Ratan Tata recently opened up about his relationship with JRD Tata and his experience when he just started out as the Chairman of Tata Industries. In a recent exclusive post by Humans of Bombay, Tata said that JRD was his 'greatest mentor' and also 'like a father and a brother' to him. Furthermore, Tata also spoke about the criticism that JRD had faced when he stepped down as the Chairman and how he was clubbed with nepotism.
Ratan Tata said, “I was lucky to have him there. He was my greatest mentor and the years that he was alive, I used to go into his office and say, ‘J, I wish this had happened 10 years ago, we have such a great relationship.’ He was like a father and a brother to me -- and not enough has been said about that.”
The Indian philanthropist also talked about his relationship with his grandmother after his return from Los Angeles and the values that she taught him. In the post, he said that he was 'glad' that he got to spend time with her before she died as after that he moved to Jamshedpur for an internship at what's known as Tata Motors now. He even mentioned that after becoming the Chairman he was branded as the 'wrong choice' and was also 'under a magnifying glass'.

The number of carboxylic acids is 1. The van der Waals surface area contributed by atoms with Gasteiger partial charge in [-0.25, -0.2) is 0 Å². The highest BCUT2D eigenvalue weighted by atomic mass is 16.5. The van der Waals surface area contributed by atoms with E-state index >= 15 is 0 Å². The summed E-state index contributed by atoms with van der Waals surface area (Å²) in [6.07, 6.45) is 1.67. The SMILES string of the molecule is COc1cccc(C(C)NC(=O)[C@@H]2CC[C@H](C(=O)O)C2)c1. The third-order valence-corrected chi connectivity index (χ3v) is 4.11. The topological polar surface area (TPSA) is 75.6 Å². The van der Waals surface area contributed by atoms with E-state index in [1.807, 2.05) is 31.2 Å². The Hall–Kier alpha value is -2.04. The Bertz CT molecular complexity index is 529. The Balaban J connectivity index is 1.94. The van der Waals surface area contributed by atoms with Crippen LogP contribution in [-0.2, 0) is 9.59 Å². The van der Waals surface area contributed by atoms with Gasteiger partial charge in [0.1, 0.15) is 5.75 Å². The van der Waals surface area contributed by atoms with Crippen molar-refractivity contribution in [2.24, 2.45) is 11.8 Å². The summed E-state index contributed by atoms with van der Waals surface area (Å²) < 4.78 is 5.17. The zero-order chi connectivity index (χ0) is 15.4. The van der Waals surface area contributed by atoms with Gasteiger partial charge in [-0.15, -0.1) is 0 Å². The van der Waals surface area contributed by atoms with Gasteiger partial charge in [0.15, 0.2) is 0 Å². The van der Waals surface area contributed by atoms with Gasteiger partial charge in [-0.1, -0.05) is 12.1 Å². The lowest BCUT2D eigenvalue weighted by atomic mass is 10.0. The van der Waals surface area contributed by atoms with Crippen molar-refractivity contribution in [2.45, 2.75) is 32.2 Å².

He added, “I did get to spend some time with my grandmother. I would run with my dog, catch up with her car and have long chats with her. I’m happy I got to spend that quality time with her before she passed because straight after, I moved to Jamshedpur for an internship with what’s known as Tata Motors today.”
Further, he said, “If you were to find the publications of that time, the criticism was personal -- JRD got clubbed with nepotism and I was branded as the wrong choice. I was under a magnifying glass for so long, but the time I spent on the floor served as my biggest plus!”
In an earlier post, Tata even said that 'it was in LA that he fell in love and almost got married'. In the long Facebook post, Ratan Tata further opened about his relationship with his father who was 'quite upset' with him at a point in his life. He even mentions that it is difficult now to mention who was right and who was wrong, but he recalls how he wanted to learn how to play the violin but his father insisted on piano, or how he wanted to go to an American college but his father insisted on British college.
However, there was a 'fair bit of rancour', as Tata switched his specialisation and graduated with a degree in architecture even though he was enrolled in an engineering college. He further credited his grandmother for managing to study at Cornell University in the United States.